4. Review visit takes place with the reviewer and MAT leaders. The recommended framework is used to guide the review focus. Verbal feedback is given at the end of the day and key strengths and areas for development are agreed.
  5. The reviewer provides a written report summarising the outcomes of the review and any recommendations for next steps.

Using a framework for self-evaluation

To support this process, Whole School SEND (WSS) have developed a MAT SEND Review Guide (which can be downloaded for free). Their framework outlines five key areas of effective SEND provision and practice for leaders to reflect upon. For each area there are a series of statements or questions to be considered throughout the review, such as the following.

1. Leadership

  • Do trust leaders have a clear vision and ambition for SEND? 
  • Does the MAT strategic plan include identified SEND strategic objectives?
  • Is there a lead trustee with responsibility for SEND who challenges leaders about provision and outcomes?

2. Identification

  • Do trust leaders have a clear picture of the pattern of SEND identification across the trust?
  • How accurate and effective are SEN identification processes across the trust?
  • How is SEN identification data used by trust leaders to strategically plan provision?

3. Tracking and monitoring progress and outcomes

  • Do trust leaders have a clear understanding of the progress and attainment of pupils with SEND?
  • How effectively do leaders use SEND achievement data to inform teaching and learning and interventions?
  • What are wider outcomes like for pupils with SEND and what progress do they make towards their personalised targets?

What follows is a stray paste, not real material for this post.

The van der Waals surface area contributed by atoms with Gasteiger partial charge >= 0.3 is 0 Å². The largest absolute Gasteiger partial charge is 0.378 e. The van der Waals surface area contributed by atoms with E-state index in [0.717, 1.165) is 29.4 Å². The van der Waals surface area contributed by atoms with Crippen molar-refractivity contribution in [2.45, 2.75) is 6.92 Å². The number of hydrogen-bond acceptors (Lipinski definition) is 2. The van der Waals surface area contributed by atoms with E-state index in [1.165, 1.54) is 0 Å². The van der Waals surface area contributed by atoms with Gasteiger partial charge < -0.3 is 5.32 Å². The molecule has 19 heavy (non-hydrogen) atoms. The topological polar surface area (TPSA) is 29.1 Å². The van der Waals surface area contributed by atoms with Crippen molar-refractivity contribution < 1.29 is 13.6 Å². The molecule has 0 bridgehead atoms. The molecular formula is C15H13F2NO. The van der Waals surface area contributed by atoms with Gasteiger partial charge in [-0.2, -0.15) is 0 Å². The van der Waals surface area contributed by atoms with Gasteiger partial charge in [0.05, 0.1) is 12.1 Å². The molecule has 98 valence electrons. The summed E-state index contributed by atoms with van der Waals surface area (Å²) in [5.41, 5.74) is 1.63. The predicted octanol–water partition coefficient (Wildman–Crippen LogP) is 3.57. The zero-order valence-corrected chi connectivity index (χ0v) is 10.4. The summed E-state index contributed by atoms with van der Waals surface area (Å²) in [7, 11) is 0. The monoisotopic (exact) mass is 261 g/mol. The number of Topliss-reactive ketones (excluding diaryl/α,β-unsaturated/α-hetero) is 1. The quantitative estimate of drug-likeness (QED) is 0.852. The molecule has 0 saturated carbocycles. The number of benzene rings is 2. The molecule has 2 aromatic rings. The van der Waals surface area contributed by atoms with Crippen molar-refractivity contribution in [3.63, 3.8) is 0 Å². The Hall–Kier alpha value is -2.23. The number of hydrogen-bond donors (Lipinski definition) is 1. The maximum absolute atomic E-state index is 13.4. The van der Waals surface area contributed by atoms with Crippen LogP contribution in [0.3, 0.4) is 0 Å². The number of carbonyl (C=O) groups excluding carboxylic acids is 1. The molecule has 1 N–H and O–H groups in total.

4. High Quality Teaching and intervention

  • How do MAT leaders ensure schools promote High Quality Teaching as the first step in responding to learners’ needs?
  • Do all schools within the trust implement the graduated approach effectively?
  • Do those responsible for the strategic leadership of SEND ensure interventions are evidence-informed and evaluated for impact?

5. Developing provision

  • To what extent have MAT leaders created a culture and ethos that actively engages parents?
  • Does the MAT commission outside agency support and what impact does this have?
  • Are there opportunities for school leaders to share good SEND practice across the trust and make links with other relevant organisations?

Gathering evidence

In order to make judgements about the statements or questions within the MAT SEND review framework, the process will involve the reviewer and MAT leaders considering a range of both quantitative and qualitative evidence. For example:

  • documentation scrutiny e.g. MAT SEND policy, MAT strategic plan, examples of school provision plans, individual school review summaries
  • data analysis e.g. analysis of patterns of SEN need across the trust, progress and attainment data, pupil case studies
  • review of monitoring carried out by school or trust leaders e.g. summary of key points arising from learning walks
  • discussions with a range of stakeholders e.g. CEO, director of education or SEND, other MAT executive team members, SEND trustee, headteachers, SENCOs, sample of pupils and parents.

Making use of the review information

Following discussion around the evidence, the review should result in MAT leaders and the reviewer jointly agreeing strengths, areas for development and key priorities.

However, the review itself is just the start; the process will only be truly beneficial if the findings from the review are used to support strategic development planning at trust level. The review should help to ensure that all pupils with SEND, in all schools within the trust, receive the highest quality provision and achieve the very best outcomes. 

Find out more

Natalie Packer will be presenting a session on evaluating the quality of SEND provision across your trust at the MATs Summit 2021. Book your place


Last Updated: 
29 Sep 2021